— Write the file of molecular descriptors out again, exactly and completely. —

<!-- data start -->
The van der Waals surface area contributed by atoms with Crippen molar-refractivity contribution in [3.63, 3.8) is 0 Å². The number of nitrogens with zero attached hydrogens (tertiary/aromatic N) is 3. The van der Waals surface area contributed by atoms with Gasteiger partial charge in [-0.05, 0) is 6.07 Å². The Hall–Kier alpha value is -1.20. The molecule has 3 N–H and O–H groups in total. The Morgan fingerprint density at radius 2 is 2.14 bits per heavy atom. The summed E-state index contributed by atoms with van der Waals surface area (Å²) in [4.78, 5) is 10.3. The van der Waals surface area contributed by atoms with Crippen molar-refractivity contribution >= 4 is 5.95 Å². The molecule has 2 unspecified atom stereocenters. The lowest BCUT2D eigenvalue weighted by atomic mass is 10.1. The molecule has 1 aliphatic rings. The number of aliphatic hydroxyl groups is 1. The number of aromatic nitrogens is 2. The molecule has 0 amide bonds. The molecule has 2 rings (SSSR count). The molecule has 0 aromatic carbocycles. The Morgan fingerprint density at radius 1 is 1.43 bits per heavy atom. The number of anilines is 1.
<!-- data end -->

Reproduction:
The van der Waals surface area contributed by atoms with Crippen molar-refractivity contribution in [3.63, 3.8) is 0 Å². The number of nitrogens with zero attached hydrogens (tertiary/aromatic N) is 3. The van der Waals surface area contributed by atoms with Gasteiger partial charge in [-0.05, 0) is 6.07 Å². The Hall–Kier alpha value is -1.20. The molecule has 3 N–H and O–H groups in total. The Morgan fingerprint density at radius 2 is 2.14 bits per heavy atom. The summed E-state index contributed by atoms with van der Waals surface area (Å²) in [4.78, 5) is 10.3. The van der Waals surface area contributed by atoms with Crippen molar-refractivity contribution >= 4 is 5.95 Å². The molecule has 2 unspecified atom stereocenters. The lowest BCUT2D eigenvalue weighted by atomic mass is 10.1. The molecule has 1 aliphatic rings. The number of aliphatic hydroxyl groups is 1. The number of aromatic nitrogens is 2. The molecule has 0 amide bonds. The molecule has 2 rings (SSSR count). The molecule has 0 aromatic carbocycles. The Morgan fingerprint density at radius 1 is 1.43 bits per heavy atom. The number of anilines is 1.